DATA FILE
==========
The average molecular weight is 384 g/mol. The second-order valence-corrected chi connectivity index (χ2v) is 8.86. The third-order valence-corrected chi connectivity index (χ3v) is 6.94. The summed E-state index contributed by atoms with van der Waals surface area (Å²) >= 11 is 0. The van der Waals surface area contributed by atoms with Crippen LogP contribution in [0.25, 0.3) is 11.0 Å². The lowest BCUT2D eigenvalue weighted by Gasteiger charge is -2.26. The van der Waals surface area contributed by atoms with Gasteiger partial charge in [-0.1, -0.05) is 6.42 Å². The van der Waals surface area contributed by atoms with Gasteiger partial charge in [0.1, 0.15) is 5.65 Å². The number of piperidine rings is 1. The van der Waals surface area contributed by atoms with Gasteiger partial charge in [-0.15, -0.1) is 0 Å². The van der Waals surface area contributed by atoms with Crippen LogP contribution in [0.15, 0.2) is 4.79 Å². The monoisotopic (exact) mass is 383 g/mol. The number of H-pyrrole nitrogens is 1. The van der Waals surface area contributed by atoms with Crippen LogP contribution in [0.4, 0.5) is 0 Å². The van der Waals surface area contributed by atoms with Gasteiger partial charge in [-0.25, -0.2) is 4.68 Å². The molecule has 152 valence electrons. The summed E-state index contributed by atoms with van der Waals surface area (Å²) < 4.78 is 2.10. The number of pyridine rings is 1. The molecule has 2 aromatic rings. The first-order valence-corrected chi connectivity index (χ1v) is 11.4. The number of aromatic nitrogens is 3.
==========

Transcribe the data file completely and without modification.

The average molecular weight is 384 g/mol. The second-order valence-corrected chi connectivity index (χ2v) is 8.86. The third-order valence-corrected chi connectivity index (χ3v) is 6.94. The summed E-state index contributed by atoms with van der Waals surface area (Å²) >= 11 is 0. The van der Waals surface area contributed by atoms with Crippen LogP contribution in [0.25, 0.3) is 11.0 Å². The lowest BCUT2D eigenvalue weighted by Gasteiger charge is -2.26. The van der Waals surface area contributed by atoms with Gasteiger partial charge in [-0.1, -0.05) is 6.42 Å². The van der Waals surface area contributed by atoms with Gasteiger partial charge in [0.1, 0.15) is 5.65 Å². The number of piperidine rings is 1. The van der Waals surface area contributed by atoms with Gasteiger partial charge in [-0.15, -0.1) is 0 Å². The van der Waals surface area contributed by atoms with Crippen LogP contribution in [0.15, 0.2) is 4.79 Å². The monoisotopic (exact) mass is 383 g/mol. The number of H-pyrrole nitrogens is 1. The van der Waals surface area contributed by atoms with Crippen LogP contribution in [0.4, 0.5) is 0 Å². The van der Waals surface area contributed by atoms with Gasteiger partial charge in [-0.25, -0.2) is 4.68 Å². The molecule has 152 valence electrons. The summed E-state index contributed by atoms with van der Waals surface area (Å²) < 4.78 is 2.10. The number of pyridine rings is 1. The molecule has 2 aromatic rings. The first-order valence-corrected chi connectivity index (χ1v) is 11.4. The number of aromatic nitrogens is 3.